Ruby on Rails is a framework that makes it easier to develop, deploy, and maintain web applications. During the months that followed its initial release, Rails went from being an unknown toy to being a worldwide phenomenon. It has won awards, and, more important, it has become the framework of choice for the implementation of a wide range of so-called Web 2.0 applications. It isn’t just trendy among hard-core hackers: many multinational companies are using Rails to create their web applications.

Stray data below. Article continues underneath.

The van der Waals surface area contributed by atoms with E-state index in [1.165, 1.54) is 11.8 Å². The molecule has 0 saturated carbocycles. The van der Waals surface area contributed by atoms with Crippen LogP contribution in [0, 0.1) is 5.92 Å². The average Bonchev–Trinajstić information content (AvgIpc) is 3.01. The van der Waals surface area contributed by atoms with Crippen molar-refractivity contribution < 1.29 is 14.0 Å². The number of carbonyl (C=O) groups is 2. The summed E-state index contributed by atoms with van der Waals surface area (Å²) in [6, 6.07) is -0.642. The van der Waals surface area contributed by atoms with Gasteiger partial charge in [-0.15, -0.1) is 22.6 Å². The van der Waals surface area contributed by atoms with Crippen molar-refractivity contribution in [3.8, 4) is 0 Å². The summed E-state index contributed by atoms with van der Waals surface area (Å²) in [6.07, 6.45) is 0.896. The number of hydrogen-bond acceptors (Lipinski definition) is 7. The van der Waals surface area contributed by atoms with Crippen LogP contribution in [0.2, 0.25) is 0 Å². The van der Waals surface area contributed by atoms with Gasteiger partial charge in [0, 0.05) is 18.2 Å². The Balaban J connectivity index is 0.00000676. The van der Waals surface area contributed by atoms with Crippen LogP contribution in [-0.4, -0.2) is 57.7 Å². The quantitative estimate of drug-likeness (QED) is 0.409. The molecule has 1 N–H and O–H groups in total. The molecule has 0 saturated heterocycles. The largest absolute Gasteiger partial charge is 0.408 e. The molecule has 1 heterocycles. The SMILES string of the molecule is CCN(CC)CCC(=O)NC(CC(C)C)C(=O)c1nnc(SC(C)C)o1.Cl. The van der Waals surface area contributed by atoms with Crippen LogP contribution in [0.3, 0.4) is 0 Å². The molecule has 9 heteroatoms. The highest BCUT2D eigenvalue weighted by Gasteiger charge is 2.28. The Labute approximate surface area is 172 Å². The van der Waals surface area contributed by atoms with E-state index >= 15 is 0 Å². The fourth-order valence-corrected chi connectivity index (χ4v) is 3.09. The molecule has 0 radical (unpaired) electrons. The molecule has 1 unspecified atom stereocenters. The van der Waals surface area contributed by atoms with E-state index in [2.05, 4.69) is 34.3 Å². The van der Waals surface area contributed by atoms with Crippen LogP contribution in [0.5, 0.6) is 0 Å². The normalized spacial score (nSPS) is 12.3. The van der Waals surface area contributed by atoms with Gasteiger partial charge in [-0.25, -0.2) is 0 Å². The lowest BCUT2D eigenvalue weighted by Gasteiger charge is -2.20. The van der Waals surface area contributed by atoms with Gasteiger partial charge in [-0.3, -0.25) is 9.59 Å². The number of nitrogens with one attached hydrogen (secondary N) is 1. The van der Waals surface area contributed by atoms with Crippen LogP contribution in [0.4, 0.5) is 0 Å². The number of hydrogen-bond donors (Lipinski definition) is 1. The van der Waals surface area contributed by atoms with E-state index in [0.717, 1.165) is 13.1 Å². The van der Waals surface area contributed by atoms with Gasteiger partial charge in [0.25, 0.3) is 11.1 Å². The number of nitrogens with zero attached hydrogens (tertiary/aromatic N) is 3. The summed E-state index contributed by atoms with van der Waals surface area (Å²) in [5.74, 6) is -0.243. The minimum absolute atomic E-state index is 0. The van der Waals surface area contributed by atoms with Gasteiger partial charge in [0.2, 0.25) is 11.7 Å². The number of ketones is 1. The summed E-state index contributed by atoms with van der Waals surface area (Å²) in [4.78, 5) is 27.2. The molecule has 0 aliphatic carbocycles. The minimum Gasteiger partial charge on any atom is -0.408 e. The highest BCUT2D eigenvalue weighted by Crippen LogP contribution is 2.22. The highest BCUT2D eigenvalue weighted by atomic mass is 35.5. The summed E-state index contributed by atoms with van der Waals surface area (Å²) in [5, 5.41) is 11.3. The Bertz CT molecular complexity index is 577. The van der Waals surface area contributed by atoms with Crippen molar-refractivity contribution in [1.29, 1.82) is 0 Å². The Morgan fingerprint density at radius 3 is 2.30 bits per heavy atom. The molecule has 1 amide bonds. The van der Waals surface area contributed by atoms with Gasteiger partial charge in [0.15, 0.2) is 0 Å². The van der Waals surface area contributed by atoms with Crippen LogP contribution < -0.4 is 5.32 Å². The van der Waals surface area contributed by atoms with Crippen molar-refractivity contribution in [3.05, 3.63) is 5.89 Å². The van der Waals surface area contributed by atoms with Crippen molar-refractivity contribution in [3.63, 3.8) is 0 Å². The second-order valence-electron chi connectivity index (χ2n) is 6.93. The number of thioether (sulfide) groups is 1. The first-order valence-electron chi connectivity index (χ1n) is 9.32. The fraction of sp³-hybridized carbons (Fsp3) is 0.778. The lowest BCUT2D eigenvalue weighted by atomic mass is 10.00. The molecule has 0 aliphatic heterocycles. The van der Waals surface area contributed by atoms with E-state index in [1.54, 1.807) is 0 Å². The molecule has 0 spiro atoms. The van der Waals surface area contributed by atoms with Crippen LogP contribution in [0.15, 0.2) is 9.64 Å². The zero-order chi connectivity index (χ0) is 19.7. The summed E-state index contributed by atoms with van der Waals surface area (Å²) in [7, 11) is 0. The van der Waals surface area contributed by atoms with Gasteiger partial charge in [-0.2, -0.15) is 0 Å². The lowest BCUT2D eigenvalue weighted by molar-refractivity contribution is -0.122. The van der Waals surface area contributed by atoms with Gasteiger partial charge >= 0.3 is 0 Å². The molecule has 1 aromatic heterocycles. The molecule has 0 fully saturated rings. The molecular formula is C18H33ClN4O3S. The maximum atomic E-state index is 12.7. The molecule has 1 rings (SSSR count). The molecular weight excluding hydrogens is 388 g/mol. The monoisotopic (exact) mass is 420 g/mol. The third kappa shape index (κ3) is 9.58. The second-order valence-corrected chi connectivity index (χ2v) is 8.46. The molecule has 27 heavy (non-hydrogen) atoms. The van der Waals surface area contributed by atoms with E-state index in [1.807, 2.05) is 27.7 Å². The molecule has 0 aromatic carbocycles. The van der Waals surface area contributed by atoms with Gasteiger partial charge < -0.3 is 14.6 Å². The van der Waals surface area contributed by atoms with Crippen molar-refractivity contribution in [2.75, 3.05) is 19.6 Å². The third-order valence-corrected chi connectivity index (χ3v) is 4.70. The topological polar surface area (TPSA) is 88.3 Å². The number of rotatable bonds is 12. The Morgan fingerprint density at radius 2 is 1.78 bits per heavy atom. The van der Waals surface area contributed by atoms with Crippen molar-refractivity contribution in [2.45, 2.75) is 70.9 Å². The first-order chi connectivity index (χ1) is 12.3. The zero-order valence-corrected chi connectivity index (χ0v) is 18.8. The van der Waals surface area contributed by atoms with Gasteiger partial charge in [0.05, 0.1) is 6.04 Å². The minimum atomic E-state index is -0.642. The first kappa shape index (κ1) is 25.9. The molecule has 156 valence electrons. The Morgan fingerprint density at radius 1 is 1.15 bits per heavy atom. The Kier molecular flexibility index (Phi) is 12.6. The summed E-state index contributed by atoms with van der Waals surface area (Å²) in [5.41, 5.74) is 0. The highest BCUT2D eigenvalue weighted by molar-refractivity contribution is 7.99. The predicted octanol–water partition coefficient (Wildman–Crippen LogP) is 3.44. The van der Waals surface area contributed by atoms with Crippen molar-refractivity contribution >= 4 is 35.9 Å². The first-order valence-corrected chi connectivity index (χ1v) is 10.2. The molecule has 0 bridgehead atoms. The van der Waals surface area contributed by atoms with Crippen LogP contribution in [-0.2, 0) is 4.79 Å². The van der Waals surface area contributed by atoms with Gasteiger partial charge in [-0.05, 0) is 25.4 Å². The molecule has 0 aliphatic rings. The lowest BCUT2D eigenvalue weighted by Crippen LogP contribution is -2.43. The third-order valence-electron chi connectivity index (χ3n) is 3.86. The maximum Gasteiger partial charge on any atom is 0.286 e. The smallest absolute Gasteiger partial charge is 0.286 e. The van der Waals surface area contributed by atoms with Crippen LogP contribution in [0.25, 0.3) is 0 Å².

Rails applications are implemented using the Model-View-Controller (MVC) architecture.
The framework makes it easy to test applications, and as a result Rails applications tend to get tested. Rails applications are written in Ruby, a modern, object-oriented scripting Language.
Rails makes it easy for developers to integrate features such as AJAX and RESTful interfaces into their code: support is built in
Rails is all about individuals and interactions. There are no heavy toolsets, no complex configurations, and no elaborate processes. There are just small groups of developers, their favorite editors, and chunks of Ruby code. This leads to transparency; what the developers do is reflected immediately in what the customer sees. It’s an intrinsically interactive process.